Cooling Core Color
Dear RV Doctor:
I’m installing an absorption refrigerator in a bus conversion, and I want to clean and paint the rear coils of the cooling unit. What color should I use? Flat black? The original color appears to be gray.
R.W. Clawson, Thorndale, Texas
I’ve seen black, gray, and various shades of green used to paint the cooling tubes on absorption refrigerators. The color is totally up to you. Cooling units are painted only as an aesthetic practice. In reality, they do not have to be painted at all. It’s just what we’ve come to expect. If you decide to paint them, you must use high-temperature paint, as portions of the cooling core can become quite hot during operation.
Take care when preparing the coils for painting. Make sure the refrigerator is turned off and the boiler section of the cooling unit has cooled off. Do not use a very coarse wire brush to remove corrosion. Gently sand light rust, but do not sand into the metal tubing itself. Take special care around welded joints in the tubing. Do not twist or bend any portion of the tubing. Be aware of any exposed LP-gas and electrical control components; be sure to protect them from overspray. Paint only the tubing surfaces you can see.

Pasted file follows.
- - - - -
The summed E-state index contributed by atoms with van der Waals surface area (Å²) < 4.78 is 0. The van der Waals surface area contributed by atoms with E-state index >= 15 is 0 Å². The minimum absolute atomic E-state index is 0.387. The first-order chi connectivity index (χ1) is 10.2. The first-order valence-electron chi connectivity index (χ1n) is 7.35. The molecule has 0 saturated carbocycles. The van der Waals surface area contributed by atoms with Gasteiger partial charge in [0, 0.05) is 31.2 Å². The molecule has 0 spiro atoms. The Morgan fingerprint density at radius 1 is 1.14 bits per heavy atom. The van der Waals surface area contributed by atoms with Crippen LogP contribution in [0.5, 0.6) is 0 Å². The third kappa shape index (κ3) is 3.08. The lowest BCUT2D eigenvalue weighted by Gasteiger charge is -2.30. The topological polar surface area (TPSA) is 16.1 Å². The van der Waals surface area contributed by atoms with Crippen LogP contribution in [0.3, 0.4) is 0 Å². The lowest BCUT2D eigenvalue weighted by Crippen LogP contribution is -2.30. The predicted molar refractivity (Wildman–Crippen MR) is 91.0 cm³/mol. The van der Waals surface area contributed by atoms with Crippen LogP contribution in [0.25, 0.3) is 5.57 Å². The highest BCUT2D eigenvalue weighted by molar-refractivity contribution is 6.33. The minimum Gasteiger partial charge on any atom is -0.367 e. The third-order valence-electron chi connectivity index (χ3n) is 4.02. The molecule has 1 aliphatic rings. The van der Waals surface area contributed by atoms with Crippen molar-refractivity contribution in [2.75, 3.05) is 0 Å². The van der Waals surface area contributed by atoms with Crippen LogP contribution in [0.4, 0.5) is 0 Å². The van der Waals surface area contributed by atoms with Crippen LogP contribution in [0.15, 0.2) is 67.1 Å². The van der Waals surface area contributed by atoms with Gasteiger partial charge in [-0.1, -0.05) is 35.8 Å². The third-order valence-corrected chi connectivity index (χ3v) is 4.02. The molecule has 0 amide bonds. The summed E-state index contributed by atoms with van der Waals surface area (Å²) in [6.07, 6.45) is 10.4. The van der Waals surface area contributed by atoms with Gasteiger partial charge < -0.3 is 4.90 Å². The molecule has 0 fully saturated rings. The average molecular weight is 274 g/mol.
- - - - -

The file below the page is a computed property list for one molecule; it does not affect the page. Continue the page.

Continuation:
Fixing Furnace Faults
Dear RV Doctor:
I have a 2001 17,000-Btu Suburban propane furnace in my RV that will not light when the ambient temperature is cold (45 degrees Fahrenheit or less). I have checked the battery and have sufficient power. The fan comes on but the ignitor never tries to ignite. When the outside temp is above 50, the furnace will start right up. Also, after it starts once, it will restart without fail as long as the unit is not allowed to cool. Could this be the sail switch or control board? Obviously, the thermocouple works, as it lights when warm.